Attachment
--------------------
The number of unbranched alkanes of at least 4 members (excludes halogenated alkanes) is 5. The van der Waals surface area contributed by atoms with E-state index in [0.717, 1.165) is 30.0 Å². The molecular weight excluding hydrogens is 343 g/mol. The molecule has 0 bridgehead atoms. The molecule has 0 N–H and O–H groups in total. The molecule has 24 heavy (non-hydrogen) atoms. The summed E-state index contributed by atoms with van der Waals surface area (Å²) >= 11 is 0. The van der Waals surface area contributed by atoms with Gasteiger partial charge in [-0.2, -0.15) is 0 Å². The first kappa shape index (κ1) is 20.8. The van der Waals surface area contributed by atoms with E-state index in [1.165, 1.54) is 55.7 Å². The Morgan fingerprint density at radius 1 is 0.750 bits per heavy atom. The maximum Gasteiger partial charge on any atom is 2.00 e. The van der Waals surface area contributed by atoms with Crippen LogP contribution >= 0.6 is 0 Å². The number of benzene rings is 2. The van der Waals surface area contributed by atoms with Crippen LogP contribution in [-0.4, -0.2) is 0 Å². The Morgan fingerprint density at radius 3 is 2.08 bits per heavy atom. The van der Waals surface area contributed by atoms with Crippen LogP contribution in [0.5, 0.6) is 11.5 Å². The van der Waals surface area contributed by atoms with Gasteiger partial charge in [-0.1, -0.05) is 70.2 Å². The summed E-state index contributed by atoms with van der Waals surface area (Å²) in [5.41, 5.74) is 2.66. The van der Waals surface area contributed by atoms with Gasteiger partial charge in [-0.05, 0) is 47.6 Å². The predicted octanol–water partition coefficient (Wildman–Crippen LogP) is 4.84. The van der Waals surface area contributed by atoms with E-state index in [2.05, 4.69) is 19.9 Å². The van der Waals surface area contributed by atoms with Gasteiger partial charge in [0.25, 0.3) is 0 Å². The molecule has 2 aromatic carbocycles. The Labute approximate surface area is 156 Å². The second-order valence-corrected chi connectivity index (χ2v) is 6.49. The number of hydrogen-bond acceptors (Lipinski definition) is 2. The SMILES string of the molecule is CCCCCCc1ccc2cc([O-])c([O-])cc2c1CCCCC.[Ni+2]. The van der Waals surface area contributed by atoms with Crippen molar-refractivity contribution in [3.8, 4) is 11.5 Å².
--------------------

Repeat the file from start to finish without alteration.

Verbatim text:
The number of unbranched alkanes of at least 4 members (excludes halogenated alkanes) is 5. The van der Waals surface area contributed by atoms with E-state index in [0.717, 1.165) is 30.0 Å². The molecular weight excluding hydrogens is 343 g/mol. The molecule has 0 bridgehead atoms. The molecule has 0 N–H and O–H groups in total. The molecule has 24 heavy (non-hydrogen) atoms. The summed E-state index contributed by atoms with van der Waals surface area (Å²) >= 11 is 0. The van der Waals surface area contributed by atoms with Gasteiger partial charge in [-0.2, -0.15) is 0 Å². The first kappa shape index (κ1) is 20.8. The van der Waals surface area contributed by atoms with E-state index in [1.165, 1.54) is 55.7 Å². The Morgan fingerprint density at radius 1 is 0.750 bits per heavy atom. The maximum Gasteiger partial charge on any atom is 2.00 e. The van der Waals surface area contributed by atoms with Crippen LogP contribution >= 0.6 is 0 Å². The number of benzene rings is 2. The van der Waals surface area contributed by atoms with Crippen LogP contribution in [-0.4, -0.2) is 0 Å². The Morgan fingerprint density at radius 3 is 2.08 bits per heavy atom. The van der Waals surface area contributed by atoms with Crippen LogP contribution in [0.5, 0.6) is 11.5 Å². The van der Waals surface area contributed by atoms with Gasteiger partial charge in [-0.1, -0.05) is 70.2 Å². The summed E-state index contributed by atoms with van der Waals surface area (Å²) in [5.41, 5.74) is 2.66. The van der Waals surface area contributed by atoms with Gasteiger partial charge in [-0.05, 0) is 47.6 Å². The predicted octanol–water partition coefficient (Wildman–Crippen LogP) is 4.84. The van der Waals surface area contributed by atoms with E-state index in [2.05, 4.69) is 19.9 Å². The van der Waals surface area contributed by atoms with Gasteiger partial charge in [0.25, 0.3) is 0 Å². The molecule has 2 aromatic carbocycles. The Labute approximate surface area is 156 Å². The second-order valence-corrected chi connectivity index (χ2v) is 6.49. The number of hydrogen-bond acceptors (Lipinski definition) is 2. The SMILES string of the molecule is CCCCCCc1ccc2cc([O-])c([O-])cc2c1CCCCC.[Ni+2]. The van der Waals surface area contributed by atoms with Crippen molar-refractivity contribution in [3.8, 4) is 11.5 Å².